In this podcast, David and Fabrice discuss the first four of ten common thought distortions that trigger negative feelings: All-or-Nothing Thinking, Overgeneralization, Mental Filter, and Discounting the Positive. Dr. Burns explains that each negative distortion also has a mirror-image positive version as well, and these positive distortions trigger hatred, violence, narcissism, and mania, as well as habits and addictions. See if you can recognize some of your own distorted thinking patterns as you listen to this podcast!
In previous podcasts David and Fabrice have discussed how negative feelings are created and how to change them. In this podcast, they address another question—when we’re feeling depressed, anxious, or angry, should we accept our feelings or try to change them?
Dr. Burns describes his confusion when he was an insecure Stanford medical student and a favorite patient began to die. He discusses the concept of sadness as celebration, and summarizes Aaron Beck’s theory of Cognitive Specificity.
In this Podcast, Dr. Burns describes his work with a severely depressed, suicidal, hospitalized woman with rapidly cycling bipolar illness, who’d had 15 years of failed treatment with drugs and psychotherapy. She was telling herself:
This f___ing disease has ruined my life.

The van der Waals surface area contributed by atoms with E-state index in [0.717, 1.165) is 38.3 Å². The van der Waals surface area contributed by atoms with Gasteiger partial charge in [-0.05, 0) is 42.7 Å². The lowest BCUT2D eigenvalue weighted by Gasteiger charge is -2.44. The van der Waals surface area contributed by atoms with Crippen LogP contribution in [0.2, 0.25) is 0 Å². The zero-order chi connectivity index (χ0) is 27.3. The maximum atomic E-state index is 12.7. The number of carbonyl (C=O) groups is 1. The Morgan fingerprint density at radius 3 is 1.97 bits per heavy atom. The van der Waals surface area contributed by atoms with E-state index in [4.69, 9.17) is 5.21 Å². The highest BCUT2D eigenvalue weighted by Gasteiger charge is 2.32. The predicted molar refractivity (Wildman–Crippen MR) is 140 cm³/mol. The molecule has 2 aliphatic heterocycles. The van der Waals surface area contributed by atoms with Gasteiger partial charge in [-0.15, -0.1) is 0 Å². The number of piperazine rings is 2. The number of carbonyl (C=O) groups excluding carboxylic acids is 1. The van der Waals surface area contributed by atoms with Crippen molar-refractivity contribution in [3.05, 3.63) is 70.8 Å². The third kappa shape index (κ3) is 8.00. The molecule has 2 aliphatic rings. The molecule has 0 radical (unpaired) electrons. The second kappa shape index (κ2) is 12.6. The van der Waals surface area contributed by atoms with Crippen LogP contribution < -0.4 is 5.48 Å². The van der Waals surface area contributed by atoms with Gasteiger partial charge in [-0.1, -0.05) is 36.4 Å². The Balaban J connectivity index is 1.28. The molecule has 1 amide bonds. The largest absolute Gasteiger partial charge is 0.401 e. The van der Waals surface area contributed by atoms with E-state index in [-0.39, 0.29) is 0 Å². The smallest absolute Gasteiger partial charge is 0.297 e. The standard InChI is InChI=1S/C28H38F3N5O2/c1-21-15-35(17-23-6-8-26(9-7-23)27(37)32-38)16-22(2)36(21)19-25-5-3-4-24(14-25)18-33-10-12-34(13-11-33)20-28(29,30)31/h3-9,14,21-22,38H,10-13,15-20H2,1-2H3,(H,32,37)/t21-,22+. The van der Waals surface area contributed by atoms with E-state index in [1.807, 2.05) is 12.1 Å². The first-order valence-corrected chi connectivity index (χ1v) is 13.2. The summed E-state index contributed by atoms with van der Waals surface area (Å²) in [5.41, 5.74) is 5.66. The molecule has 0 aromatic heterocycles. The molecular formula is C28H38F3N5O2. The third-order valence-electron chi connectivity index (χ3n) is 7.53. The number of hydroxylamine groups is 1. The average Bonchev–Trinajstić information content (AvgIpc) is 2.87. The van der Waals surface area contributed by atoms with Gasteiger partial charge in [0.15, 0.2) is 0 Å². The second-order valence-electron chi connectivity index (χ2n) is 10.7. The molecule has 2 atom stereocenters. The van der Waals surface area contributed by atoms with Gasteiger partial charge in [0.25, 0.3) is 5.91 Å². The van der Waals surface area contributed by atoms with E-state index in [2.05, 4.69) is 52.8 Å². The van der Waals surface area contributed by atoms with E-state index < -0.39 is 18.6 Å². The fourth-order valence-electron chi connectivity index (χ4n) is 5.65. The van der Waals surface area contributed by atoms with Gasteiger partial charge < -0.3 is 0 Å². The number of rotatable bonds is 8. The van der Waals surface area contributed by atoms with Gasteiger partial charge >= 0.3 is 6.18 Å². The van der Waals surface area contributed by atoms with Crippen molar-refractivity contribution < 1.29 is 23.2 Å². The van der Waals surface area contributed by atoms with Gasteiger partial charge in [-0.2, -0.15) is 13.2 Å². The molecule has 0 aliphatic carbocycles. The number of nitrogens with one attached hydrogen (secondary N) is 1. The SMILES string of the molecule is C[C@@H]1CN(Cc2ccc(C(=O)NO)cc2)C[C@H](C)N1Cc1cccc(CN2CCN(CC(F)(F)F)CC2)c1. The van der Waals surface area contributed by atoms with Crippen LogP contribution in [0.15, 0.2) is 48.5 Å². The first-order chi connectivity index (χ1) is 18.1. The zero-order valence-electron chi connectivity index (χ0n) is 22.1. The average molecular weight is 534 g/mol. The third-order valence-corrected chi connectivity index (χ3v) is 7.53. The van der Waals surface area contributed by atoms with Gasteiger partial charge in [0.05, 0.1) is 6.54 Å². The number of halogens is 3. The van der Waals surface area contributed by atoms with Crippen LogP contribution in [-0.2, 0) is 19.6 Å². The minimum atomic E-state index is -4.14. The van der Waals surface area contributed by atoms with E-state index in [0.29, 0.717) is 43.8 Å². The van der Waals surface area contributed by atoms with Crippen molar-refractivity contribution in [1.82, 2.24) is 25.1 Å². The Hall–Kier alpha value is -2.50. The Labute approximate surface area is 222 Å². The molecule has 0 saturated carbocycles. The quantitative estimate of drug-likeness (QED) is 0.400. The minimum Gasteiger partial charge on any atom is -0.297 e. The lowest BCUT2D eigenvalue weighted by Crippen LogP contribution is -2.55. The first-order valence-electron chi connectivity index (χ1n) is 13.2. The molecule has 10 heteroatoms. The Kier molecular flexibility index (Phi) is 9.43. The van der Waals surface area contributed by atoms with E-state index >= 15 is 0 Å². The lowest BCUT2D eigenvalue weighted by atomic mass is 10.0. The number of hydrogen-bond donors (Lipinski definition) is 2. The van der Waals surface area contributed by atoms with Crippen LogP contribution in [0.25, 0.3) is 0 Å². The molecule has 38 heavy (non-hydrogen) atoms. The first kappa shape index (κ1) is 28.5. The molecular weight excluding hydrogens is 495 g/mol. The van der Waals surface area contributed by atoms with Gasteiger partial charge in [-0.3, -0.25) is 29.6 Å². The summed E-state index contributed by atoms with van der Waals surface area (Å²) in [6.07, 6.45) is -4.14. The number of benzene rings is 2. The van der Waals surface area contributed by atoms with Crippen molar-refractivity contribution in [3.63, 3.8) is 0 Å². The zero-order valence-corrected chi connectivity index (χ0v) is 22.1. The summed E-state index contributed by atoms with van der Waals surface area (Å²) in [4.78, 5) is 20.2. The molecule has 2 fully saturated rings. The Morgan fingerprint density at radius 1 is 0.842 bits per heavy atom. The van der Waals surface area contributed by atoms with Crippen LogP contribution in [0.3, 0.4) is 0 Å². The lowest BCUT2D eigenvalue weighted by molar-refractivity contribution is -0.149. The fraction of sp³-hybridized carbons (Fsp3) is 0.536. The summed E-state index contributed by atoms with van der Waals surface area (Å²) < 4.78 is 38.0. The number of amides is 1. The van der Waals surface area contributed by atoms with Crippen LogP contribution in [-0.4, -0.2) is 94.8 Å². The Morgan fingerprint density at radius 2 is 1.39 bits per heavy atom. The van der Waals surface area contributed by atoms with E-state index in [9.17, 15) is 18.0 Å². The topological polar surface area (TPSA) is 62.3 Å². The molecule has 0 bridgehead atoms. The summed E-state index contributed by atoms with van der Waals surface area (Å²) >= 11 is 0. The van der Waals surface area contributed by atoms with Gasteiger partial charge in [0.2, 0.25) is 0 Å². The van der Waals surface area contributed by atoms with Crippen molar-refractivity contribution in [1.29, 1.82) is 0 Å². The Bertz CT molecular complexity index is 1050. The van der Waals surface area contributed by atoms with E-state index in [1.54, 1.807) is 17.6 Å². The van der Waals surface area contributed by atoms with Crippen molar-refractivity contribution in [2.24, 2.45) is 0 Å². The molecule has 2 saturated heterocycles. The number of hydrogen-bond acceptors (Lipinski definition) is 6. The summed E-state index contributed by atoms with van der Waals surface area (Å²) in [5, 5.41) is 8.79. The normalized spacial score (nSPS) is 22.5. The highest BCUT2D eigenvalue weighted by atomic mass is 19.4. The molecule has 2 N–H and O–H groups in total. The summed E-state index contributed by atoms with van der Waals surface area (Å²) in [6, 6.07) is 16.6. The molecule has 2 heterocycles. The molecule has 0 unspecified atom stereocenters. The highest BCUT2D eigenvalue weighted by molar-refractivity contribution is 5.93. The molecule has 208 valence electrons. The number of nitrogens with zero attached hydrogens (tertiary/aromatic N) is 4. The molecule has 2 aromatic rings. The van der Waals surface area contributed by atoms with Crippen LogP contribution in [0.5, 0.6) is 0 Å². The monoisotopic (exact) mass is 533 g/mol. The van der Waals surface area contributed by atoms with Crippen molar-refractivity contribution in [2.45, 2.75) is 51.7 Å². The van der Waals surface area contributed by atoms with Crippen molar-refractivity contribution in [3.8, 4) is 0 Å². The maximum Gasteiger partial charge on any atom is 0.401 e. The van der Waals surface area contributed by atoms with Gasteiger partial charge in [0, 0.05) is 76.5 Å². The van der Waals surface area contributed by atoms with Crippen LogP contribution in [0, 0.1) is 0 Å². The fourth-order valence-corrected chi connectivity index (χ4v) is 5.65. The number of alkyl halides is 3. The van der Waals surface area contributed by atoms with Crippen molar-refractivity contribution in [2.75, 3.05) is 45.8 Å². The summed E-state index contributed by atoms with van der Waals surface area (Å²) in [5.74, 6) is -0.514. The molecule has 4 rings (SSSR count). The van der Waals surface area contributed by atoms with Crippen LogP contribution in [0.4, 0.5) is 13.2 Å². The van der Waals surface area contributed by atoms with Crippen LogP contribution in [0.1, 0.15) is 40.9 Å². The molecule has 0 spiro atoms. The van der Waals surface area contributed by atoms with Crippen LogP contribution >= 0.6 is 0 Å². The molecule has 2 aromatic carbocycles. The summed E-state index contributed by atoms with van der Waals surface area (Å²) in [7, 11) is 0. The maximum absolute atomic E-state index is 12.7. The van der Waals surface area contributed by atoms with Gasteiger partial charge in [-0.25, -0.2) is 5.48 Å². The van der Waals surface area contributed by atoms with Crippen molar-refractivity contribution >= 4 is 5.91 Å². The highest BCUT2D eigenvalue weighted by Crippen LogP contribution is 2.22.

I’m a burden to my family.
My family and doctors would be better off if I were dead.
She was absolutely convinced that each of these negative thoughts was 100% true. Dr. Burns used several T.E.A.M. methods to help her challenge those thoughts, including Identify the Distortions, Examine the Evidence, the Experimental Technique, the Externalization of Voices, and the Acceptance Paradox. Listen to this podcast and find out about the shocking and rather unexpected impact of those techniques.
In this Podcast, Dr. Burns describes the three basic principles of what has been called “cognitive therapy:”
Negative feelings, like depression, anxiety, and anger, do not result from what happens to us, but rather from our thoughts about what’s happening. In fact, our thoughts, or “cognitions,” create all of our emotions, positive and negative.
When you’re depressed or anxious, the negative thoughts that trigger your distress, like “I’m no good,” or “Things will never change,” are distorted or illogical. In fact, depression is the world’s oldest con.
When you change the way you THINK, you can change the way you feel.
Dr. Burns describes a challenge he received in a thoughtful letter from a fan shortly after his book, Feeling Good, was published. The young man argued that when something horrible happens, the event itself can upset you, and asked, “Let’s say you’re trapped on a railroad track a a train is coming. Isn’t it true that you’d feel terrified, and the event would cause your terror, even without having time to put a negative thought in your head?”
Shortly after reading the letter, Dr. Burns stumbled across an elderly man about to be hit by a train. You may be surprised to find out what happened!
Dr. Burns also describes the powerful and painful impact of his own negative thoughts when he was a young psychiatric in training and he received a stinging criticism from his supervisor, Dr. Aaron Beck.